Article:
Edinburgh Monarchs 1963 to 1967 inc, the Monarchs home of Meadowbank was not available to speedway from the end of the 1967 season as it was being prepared for the Commonwealth games and the team moved to Coatbridge for the 1968 and 1969 seasons with Bert riding as a heat leader. It was announced that 1969 would be the last year of speedway at Coatbridge. During this first period of riding for a team in his native Scotland he twice reached the semi-finals of the Speedway World Championship and at the end of 1967 he spent the winter season in Australia winning the Victorian Championship, this was to be the start of his international career.  Whilst serving with the Monarchs, Bert was chosen to ride for his country on several occasions and was also appointed their Captain, Bert admits, when asked about his riding highlights, that these  achievements ranked high in his life accomplishments saying “winning the Victorian Championship on my first trip to Australia ranks high and being captain of Scotland and Wembley was pretty amazing too.” With the closure of speedway at Coatbridge Bert, amongst others, was offered a place at Wembley, Bert accepted.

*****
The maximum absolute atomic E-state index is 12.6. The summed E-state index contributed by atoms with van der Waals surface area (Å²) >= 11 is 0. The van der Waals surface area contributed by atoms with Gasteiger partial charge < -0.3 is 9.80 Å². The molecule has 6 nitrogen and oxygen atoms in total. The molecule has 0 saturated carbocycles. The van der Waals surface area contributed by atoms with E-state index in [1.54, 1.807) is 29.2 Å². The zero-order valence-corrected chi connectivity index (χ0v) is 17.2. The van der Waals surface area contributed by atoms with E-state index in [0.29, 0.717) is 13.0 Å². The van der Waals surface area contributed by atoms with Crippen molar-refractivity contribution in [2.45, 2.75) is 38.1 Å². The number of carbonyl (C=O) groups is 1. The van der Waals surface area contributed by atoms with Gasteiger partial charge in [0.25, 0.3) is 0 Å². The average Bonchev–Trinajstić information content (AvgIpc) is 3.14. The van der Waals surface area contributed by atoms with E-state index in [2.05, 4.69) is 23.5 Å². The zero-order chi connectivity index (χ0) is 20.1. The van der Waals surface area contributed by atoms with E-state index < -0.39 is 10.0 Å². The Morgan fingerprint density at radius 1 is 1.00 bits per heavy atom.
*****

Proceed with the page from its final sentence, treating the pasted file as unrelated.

He was a Wembley Lion for two seasons a well-known figure in his colourful leathers, spectacles and red hair, appointed the Wembley captain in 1970 when the then captain Ove Fundin was absent, taking over in his own right the following year, he proved an excellent captain and team member remembering those happy days Bert recalls the time he spent with late Freddie Williams the then team manager “Freddie was a great friend, and it was through him and his wife Pat that I met my wife Edith   I was staying with them when I was riding at Wembley and Edith was their au pair. We have been treated as part of the family ever since”.  When Wembley closed at the end of the 1971 season he moved to grace Sheffield Tigers for 1972 I am sure he was welcomed with open arms.